Tim Allen channels William Shatner perfectly. He adroitly emulates Shatner’s pomposity, hammy behavior and recklessness. Signourney Weaver plays Lieutenant Tawny Madison, the ship’s communications officer. She is a white version of Lieutenant Uhura (with a mixture of Yeoman Rand from the first show and arguably, Deanna Troi from the second series), but with bigger breasts exposed for their maximum cleavage. Like Lieutenant Uhura, she does little more than repeat whatever the computer tells her. Tech Sergeant Chen (Tony Shalhoub) is a variant of Chief Engineer Montgomery Scott, but without the thick Scottish accent. Lieutenant Laredo (Tommy Webber) is a mixture of Wesley Crusher and Gary Coleman. Perhaps Sam Rockwell plays the funniest part. He plays “Crewman Number Six”, parodying one of the anonymous “red shirts” who were invariably the first to die in the original Star Trek series.

You probably know the plot. The actors find themselves aboard a real life version of the NSEA Protector created by an oppressed alien race that somehow caught their broadcasts. While they are smart enough to create a working version of their ship, they are also incredibly naïve. They cannot distinguish fact from fiction. So they think the actors are not acting at all. In fact, they cannot conceive of the idea of the whole series being fictional. They recruit the actors to help them save their dying species from the dreaded predator, Sarris and his loathsome alien race. It is a silly premise, of course, but one that provides an ideal tableau for high humor parodying the entire Star Trek and its fan universe.

The show’s writer (David Howard) clearly is a Star Trek fan. He writes with eerie authenticity on the whole fan culture and documents its obsessive nebbish denizens. For while fen wish they could be these valiant explorers, they must inhabit a comfortable 21st century instead. So they spend their free hours on bizarre quests like creating detailed schematics of their mythical spacecraft. What we witness is true to the post Star Trek experience. There is a mutual dependency: the fans need the actors to be their caricature, while the actors need the fans to give meaning to professional lives that otherwise ended when the series was canceled. The movie is homage to the whole fen culture, as well as an imaginative idea perfectly played out.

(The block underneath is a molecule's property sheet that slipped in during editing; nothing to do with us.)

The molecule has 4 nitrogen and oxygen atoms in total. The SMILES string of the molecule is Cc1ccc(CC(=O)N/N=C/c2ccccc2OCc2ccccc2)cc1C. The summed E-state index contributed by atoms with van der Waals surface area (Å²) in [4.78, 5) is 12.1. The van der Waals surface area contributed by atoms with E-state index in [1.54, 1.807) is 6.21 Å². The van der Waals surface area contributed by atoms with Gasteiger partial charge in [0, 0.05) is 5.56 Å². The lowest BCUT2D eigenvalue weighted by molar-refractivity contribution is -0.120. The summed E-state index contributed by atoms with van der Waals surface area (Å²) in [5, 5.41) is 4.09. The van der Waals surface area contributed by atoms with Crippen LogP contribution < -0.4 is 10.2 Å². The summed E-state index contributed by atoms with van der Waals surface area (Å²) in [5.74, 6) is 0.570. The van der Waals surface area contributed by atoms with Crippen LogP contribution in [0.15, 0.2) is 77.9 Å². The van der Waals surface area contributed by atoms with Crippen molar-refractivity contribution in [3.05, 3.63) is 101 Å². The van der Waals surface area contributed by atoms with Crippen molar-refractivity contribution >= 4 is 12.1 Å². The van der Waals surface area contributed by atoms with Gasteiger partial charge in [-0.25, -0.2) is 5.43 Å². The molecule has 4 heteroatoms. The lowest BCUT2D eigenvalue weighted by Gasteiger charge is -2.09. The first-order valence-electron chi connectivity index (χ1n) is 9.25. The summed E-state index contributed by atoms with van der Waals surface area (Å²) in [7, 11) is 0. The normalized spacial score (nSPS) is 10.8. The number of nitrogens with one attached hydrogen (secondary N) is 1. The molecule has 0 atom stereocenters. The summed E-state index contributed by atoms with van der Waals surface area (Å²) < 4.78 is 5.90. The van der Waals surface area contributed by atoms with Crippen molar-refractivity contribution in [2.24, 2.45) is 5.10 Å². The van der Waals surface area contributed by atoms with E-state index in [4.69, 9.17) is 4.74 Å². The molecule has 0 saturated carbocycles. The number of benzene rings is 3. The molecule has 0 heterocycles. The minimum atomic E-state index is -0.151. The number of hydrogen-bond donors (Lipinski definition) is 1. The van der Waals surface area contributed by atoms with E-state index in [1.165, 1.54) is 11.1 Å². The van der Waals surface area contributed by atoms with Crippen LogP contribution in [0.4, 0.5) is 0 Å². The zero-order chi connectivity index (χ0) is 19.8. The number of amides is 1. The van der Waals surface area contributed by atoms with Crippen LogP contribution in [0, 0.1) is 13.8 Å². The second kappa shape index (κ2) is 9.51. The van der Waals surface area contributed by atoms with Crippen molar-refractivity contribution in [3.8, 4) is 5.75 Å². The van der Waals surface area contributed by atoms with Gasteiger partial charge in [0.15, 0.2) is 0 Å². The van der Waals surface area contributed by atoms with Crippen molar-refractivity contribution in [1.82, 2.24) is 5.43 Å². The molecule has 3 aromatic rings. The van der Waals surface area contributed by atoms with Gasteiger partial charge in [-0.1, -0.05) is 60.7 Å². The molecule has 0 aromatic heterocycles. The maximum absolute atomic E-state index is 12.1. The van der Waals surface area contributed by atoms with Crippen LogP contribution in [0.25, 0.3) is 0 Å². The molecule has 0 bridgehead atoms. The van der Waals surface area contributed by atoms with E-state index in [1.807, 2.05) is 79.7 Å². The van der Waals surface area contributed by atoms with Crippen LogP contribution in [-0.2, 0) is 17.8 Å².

Consequently, the film can delight on many different levels. That is what makes it for me something of a landmark comedy. If you have not inhabited the fen universe, it is just another funny and often hilarious movie. However, if you have attended a Star Trek convention or two, if you have found yourself obsessively combing the Barnes and Noble for the latest Star Trek novel, or if you have found yourself obsessively posting on Star Trek message boards arguing about continuity errors or the recipe for Plomeek Soup, then this movie is for you.

Galaxy Quest is in many ways a classic comedy like the movie Airplane! (1980). Unfortunately, fewer of us can relate to Galaxy Quest than we can to broad parodies like Airplane! That it transcends into a higher level of comedy is only apparent to us fen. Fortunately, there are millions of Trekkers out there, so the movie paid for itself and then some. It is also a precious gift to the fen community.

I will not rate the movie. I will say it would be difficult not to enjoy it. However, if you have ever been a serious fan of any science fiction series or fantasy show, it will be hilarious, feel intimate, and leave you deeply satisfied.